How to Get a Class B Commercial Driver's License

by Shayrgo Barazi

Obtaining a class B commercial driver's license isn't much different than getting an ordinary license in that there is a written test and a road test. There are three different types of commercial driver licenses that you can obtain, and you should make sure that a class B is indeed the type of license you need. A class B license is for any combination of vehicles with a gross vehicle weight rating (GVWR) of 26,001 or more pounds, or any such vehicle towing a vehicle not in excess of 10,000 pounds. If this doesn't sound like what you are looking for, you may be looking for a class A license.

Obtain a Commercial Driver License (CDL) study manual from your local Department of Motor Vehicles (DMV) and study thoroughly. You must be 18 to get your CDL, but you are restricted to intrastate (in state) driving. When you turn 21 there are no restrictions to driving across state borders. However, many companies have an age limit for insurance purposes. If you between 18 and 24-years-old, you may find it difficult to obtain a job in the field.

Go to the DMV and take the written test. There will be at least 30 questions, of which you must answer 80 percent of them correctly. When you successfully pass the written test you will be given an instruction permit.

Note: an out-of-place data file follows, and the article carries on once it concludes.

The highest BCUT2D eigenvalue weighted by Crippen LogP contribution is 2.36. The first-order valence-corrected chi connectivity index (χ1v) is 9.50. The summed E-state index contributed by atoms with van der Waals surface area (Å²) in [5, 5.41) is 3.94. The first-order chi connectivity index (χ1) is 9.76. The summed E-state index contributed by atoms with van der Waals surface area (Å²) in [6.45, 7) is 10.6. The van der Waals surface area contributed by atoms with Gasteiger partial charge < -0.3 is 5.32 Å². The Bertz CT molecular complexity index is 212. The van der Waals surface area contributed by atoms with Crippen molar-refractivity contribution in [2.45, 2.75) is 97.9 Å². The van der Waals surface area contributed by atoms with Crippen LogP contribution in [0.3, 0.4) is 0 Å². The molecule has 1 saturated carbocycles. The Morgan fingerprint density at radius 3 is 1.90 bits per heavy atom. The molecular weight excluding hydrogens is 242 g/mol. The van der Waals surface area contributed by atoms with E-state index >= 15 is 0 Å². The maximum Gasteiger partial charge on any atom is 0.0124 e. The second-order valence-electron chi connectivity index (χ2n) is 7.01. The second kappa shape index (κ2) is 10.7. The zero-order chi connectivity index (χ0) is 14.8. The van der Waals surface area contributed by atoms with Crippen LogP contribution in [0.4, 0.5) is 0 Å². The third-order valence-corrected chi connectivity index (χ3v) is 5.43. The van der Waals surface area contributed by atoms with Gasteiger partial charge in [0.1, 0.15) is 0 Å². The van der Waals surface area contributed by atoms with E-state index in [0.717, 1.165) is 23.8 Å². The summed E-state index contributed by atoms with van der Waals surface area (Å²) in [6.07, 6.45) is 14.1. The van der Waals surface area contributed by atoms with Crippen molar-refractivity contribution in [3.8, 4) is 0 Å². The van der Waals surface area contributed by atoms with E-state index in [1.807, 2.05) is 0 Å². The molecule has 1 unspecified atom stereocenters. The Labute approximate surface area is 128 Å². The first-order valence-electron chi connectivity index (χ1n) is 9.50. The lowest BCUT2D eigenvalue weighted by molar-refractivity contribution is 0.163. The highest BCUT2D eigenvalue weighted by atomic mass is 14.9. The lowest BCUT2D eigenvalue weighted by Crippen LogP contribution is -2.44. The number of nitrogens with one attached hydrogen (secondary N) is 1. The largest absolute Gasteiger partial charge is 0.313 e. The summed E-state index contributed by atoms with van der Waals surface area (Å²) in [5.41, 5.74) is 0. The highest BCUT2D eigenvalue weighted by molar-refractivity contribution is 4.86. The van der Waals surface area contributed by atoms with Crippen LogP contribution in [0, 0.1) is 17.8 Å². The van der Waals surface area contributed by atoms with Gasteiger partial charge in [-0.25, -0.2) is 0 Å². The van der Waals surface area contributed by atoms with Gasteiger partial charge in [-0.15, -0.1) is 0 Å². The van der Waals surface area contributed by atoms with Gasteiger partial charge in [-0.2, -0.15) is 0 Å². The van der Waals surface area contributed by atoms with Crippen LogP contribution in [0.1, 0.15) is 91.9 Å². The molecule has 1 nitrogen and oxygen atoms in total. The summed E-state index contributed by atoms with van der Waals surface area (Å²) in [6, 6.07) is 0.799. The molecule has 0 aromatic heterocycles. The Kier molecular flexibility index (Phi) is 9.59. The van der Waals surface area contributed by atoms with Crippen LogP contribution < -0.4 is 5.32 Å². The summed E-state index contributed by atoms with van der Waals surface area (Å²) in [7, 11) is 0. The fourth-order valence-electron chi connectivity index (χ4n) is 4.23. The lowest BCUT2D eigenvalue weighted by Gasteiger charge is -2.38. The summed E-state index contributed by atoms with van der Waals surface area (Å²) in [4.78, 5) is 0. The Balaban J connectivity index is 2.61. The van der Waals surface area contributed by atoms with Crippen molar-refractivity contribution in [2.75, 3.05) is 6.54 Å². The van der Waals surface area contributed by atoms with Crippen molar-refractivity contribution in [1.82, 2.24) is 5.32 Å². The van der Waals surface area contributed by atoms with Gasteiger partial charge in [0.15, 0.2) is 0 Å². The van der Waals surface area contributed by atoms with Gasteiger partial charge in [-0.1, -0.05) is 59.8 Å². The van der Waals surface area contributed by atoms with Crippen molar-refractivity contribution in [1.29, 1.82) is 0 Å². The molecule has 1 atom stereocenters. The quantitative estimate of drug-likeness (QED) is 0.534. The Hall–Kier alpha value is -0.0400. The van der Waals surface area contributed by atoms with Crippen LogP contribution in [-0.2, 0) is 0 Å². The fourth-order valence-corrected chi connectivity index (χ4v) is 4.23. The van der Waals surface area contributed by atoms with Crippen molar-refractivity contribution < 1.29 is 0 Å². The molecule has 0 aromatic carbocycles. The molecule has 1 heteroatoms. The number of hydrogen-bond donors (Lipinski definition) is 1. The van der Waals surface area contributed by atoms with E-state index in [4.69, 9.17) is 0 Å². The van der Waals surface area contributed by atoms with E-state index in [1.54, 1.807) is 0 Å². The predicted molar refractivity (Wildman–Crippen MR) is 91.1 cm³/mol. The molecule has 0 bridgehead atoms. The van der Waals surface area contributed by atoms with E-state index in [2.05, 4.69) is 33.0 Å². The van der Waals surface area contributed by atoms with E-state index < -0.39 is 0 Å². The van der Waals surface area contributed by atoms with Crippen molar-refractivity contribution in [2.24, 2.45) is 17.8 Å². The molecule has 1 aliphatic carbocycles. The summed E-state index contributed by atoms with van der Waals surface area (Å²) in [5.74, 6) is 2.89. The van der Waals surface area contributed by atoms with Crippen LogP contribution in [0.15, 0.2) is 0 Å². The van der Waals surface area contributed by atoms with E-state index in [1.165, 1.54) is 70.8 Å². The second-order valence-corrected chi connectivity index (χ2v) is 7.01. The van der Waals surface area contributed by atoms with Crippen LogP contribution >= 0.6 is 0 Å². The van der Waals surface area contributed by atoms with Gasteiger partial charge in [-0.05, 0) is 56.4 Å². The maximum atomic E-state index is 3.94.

Practice driving a tractor-trailer. If you get hired by a company, they will typically cover the cost of training. If you don't plan on doing training through an employer, you must go to a tractor-trailer school which, as of 2009, can cost between $2,000 and $5,000.

Schedule a road skills test with your local DMV or a third-party tester certified by the state.

Take the road skills test which will involve a pretrip inspection test, basic controls test, and a road test. The specific tasks that are required are at the discretion of the state as long as the testing meets federal guidelines. Additionally, most states charge a license fee.

Tip

  • check Spend ample time studying for the written test. If you fail multiple times, many states may require you to wait a certain period of time before being allowed to retake the test.

Warning

  • close Do not drive a tractor-trailer unless you have your permit and have expert guidance. Doing otherwise could put yourself and others in danger.

Items you will need

About the Author

Shayrgo Barazi is a college graduate with a degree in automotive engineering technology (B.S.c.) from Ferris State University. He is a successful writer and has taken a college level technical writing course. He currently works for Time Wave Media writing automotive DIY articles. He has an intuition for technology and has the capacity to write, too.